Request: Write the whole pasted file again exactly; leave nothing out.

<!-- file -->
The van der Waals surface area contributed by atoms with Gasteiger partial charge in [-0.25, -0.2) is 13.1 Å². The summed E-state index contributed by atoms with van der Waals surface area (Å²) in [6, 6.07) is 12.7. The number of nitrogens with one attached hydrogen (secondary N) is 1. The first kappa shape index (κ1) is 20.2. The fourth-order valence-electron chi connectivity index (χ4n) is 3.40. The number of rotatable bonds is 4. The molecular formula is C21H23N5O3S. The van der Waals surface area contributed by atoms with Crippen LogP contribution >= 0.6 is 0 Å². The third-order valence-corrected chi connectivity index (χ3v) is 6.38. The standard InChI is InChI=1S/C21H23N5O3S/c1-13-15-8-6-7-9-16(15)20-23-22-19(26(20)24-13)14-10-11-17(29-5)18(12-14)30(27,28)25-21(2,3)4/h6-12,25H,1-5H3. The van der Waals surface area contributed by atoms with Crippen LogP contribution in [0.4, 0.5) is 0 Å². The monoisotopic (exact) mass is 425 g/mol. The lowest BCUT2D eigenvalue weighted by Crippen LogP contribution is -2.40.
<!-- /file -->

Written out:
The van der Waals surface area contributed by atoms with Gasteiger partial charge in [-0.25, -0.2) is 13.1 Å². The summed E-state index contributed by atoms with van der Waals surface area (Å²) in [6, 6.07) is 12.7. The number of nitrogens with one attached hydrogen (secondary N) is 1. The first kappa shape index (κ1) is 20.2. The fourth-order valence-electron chi connectivity index (χ4n) is 3.40. The number of rotatable bonds is 4. The molecular formula is C21H23N5O3S. The van der Waals surface area contributed by atoms with Crippen LogP contribution >= 0.6 is 0 Å². The third-order valence-corrected chi connectivity index (χ3v) is 6.38. The standard InChI is InChI=1S/C21H23N5O3S/c1-13-15-8-6-7-9-16(15)20-23-22-19(26(20)24-13)14-10-11-17(29-5)18(12-14)30(27,28)25-21(2,3)4/h6-12,25H,1-5H3. The van der Waals surface area contributed by atoms with Crippen LogP contribution in [0.4, 0.5) is 0 Å². The monoisotopic (exact) mass is 425 g/mol. The lowest BCUT2D eigenvalue weighted by Crippen LogP contribution is -2.40.